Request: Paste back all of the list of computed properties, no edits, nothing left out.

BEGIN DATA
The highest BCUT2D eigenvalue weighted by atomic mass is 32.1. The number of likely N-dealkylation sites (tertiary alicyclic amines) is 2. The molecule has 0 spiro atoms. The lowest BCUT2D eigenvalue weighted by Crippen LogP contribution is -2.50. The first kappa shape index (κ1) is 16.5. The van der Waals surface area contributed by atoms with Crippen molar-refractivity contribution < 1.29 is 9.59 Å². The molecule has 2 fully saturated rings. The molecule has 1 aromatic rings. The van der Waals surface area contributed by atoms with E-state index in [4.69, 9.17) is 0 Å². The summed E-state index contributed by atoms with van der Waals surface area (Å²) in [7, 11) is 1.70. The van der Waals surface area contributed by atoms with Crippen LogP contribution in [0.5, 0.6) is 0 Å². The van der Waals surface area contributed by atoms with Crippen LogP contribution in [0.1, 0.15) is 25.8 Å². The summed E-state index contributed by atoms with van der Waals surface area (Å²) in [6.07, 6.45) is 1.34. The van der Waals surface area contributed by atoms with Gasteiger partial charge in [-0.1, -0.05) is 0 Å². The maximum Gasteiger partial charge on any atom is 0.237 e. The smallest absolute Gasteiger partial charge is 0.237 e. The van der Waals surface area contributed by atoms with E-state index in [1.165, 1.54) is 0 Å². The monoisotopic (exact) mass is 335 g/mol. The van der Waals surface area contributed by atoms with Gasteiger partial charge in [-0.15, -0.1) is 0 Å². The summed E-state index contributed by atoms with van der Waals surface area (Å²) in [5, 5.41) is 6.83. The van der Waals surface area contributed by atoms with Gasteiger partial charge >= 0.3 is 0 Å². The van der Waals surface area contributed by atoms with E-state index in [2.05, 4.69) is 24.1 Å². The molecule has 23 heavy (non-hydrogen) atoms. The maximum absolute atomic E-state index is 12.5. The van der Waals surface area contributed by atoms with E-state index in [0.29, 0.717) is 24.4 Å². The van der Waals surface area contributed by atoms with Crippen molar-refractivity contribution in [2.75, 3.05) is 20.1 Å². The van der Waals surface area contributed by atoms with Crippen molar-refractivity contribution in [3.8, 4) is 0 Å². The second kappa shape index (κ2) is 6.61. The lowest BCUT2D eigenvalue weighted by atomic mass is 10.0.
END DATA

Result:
The highest BCUT2D eigenvalue weighted by atomic mass is 32.1. The number of likely N-dealkylation sites (tertiary alicyclic amines) is 2. The molecule has 0 spiro atoms. The lowest BCUT2D eigenvalue weighted by Crippen LogP contribution is -2.50. The first kappa shape index (κ1) is 16.5. The van der Waals surface area contributed by atoms with Crippen molar-refractivity contribution < 1.29 is 9.59 Å². The molecule has 2 fully saturated rings. The molecule has 1 aromatic rings. The van der Waals surface area contributed by atoms with E-state index in [4.69, 9.17) is 0 Å². The summed E-state index contributed by atoms with van der Waals surface area (Å²) in [7, 11) is 1.70. The van der Waals surface area contributed by atoms with Crippen LogP contribution in [0.5, 0.6) is 0 Å². The van der Waals surface area contributed by atoms with Crippen LogP contribution in [0.1, 0.15) is 25.8 Å². The summed E-state index contributed by atoms with van der Waals surface area (Å²) in [6.07, 6.45) is 1.34. The van der Waals surface area contributed by atoms with Gasteiger partial charge in [-0.1, -0.05) is 0 Å². The maximum Gasteiger partial charge on any atom is 0.237 e. The smallest absolute Gasteiger partial charge is 0.237 e. The van der Waals surface area contributed by atoms with E-state index in [1.165, 1.54) is 0 Å². The monoisotopic (exact) mass is 335 g/mol. The van der Waals surface area contributed by atoms with Gasteiger partial charge in [-0.15, -0.1) is 0 Å². The summed E-state index contributed by atoms with van der Waals surface area (Å²) in [5, 5.41) is 6.83. The van der Waals surface area contributed by atoms with Gasteiger partial charge >= 0.3 is 0 Å². The van der Waals surface area contributed by atoms with E-state index in [2.05, 4.69) is 24.1 Å². The molecule has 23 heavy (non-hydrogen) atoms. The maximum absolute atomic E-state index is 12.5. The van der Waals surface area contributed by atoms with E-state index in [0.29, 0.717) is 24.4 Å². The van der Waals surface area contributed by atoms with Crippen molar-refractivity contribution in [2.75, 3.05) is 20.1 Å². The van der Waals surface area contributed by atoms with Crippen molar-refractivity contribution in [3.8, 4) is 0 Å². The second kappa shape index (κ2) is 6.61. The lowest BCUT2D eigenvalue weighted by atomic mass is 10.0.